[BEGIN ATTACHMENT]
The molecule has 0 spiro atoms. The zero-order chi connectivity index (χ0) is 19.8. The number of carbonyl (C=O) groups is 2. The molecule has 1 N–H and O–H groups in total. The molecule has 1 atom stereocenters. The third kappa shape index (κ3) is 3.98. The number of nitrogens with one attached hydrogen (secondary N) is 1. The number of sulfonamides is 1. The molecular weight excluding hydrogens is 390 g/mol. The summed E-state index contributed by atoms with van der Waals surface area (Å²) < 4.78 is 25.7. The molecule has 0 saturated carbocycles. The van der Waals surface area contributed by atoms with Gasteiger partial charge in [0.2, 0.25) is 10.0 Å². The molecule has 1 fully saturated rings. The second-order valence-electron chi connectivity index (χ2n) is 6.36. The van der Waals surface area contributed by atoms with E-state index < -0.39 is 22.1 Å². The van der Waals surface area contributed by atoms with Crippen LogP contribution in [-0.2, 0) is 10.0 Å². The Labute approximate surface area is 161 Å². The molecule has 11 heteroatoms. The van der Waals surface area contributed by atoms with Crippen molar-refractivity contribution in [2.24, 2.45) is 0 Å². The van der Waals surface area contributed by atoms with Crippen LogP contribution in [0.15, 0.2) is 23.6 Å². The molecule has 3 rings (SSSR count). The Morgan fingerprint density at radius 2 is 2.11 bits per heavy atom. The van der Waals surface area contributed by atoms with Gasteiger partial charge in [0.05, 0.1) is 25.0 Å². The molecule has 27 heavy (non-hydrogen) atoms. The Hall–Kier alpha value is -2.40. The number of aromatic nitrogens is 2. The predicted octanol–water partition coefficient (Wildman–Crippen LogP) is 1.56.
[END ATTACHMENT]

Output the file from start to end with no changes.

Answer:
The molecule has 0 spiro atoms. The zero-order chi connectivity index (χ0) is 19.8. The number of carbonyl (C=O) groups is 2. The molecule has 1 N–H and O–H groups in total. The molecule has 1 atom stereocenters. The third kappa shape index (κ3) is 3.98. The number of nitrogens with one attached hydrogen (secondary N) is 1. The number of sulfonamides is 1. The molecular weight excluding hydrogens is 390 g/mol. The summed E-state index contributed by atoms with van der Waals surface area (Å²) < 4.78 is 25.7. The molecule has 0 saturated carbocycles. The van der Waals surface area contributed by atoms with Gasteiger partial charge in [0.2, 0.25) is 10.0 Å². The molecule has 1 fully saturated rings. The second-order valence-electron chi connectivity index (χ2n) is 6.36. The van der Waals surface area contributed by atoms with E-state index < -0.39 is 22.1 Å². The van der Waals surface area contributed by atoms with Crippen LogP contribution in [-0.2, 0) is 10.0 Å². The Labute approximate surface area is 161 Å². The molecule has 11 heteroatoms. The van der Waals surface area contributed by atoms with Crippen molar-refractivity contribution in [2.24, 2.45) is 0 Å². The van der Waals surface area contributed by atoms with Crippen LogP contribution in [0.15, 0.2) is 23.6 Å². The molecule has 3 rings (SSSR count). The Morgan fingerprint density at radius 2 is 2.11 bits per heavy atom. The van der Waals surface area contributed by atoms with Gasteiger partial charge in [0.05, 0.1) is 25.0 Å². The molecule has 27 heavy (non-hydrogen) atoms. The Hall–Kier alpha value is -2.40. The number of aromatic nitrogens is 2. The predicted octanol–water partition coefficient (Wildman–Crippen LogP) is 1.56.